Pioneering a New Vision for the Cultural Heritage Sector




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Mar 22, 2019
by Oscar Tollast
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Pioneering a New Vision for the Cultural Heritage Sector

Latest program in Salzburg Global's Culture, Arts and Society multi-year series reaches a conclusion Participants of the Salzburg Global Seminar program, What Future for Cultural Heritage? Perceptions, Problematics, and Potential

Salzburg Global Fellows have set the groundwork for countering threats to cultural heritage and exploring new frontiers in heritage innovation.

Following an intensive five-day program at Schloss Leopoldskron – What Future for Culture Heritage? Perceptions, Problematics, and Potential – participants expressed their vision for the future and several calls to actions in a series of presentations.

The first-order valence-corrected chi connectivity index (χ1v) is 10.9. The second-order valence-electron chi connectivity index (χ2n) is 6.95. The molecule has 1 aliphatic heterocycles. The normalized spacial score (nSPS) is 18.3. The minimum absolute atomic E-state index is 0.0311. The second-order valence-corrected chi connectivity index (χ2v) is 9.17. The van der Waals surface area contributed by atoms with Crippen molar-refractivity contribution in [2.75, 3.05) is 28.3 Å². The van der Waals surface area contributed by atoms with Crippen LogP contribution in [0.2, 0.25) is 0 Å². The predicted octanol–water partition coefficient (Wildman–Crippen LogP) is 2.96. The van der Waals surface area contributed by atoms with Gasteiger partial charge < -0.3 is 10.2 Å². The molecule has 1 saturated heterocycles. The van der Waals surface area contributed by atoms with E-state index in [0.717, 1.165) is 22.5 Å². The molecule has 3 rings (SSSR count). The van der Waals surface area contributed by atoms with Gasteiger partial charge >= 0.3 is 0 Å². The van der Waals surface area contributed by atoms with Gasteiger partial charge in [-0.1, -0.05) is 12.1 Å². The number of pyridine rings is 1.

More than 45 participants working in 30 countries were divided into focus groups which examined topics including cross-sector alliances and development partnerships, technology, decolonizing heritage, youth engagement, and the relationship between cultural heritage and sustainable development. Another group also dedicated their time toward making a case for cultural heritage.

To create cross-sector alliances, you need to have a clear a statement about what you’re doing, the first group to present argued. Part of the group’s mission statement reads: “Cultural heritage considerations need to be embedded within all sectors of government and civil society.”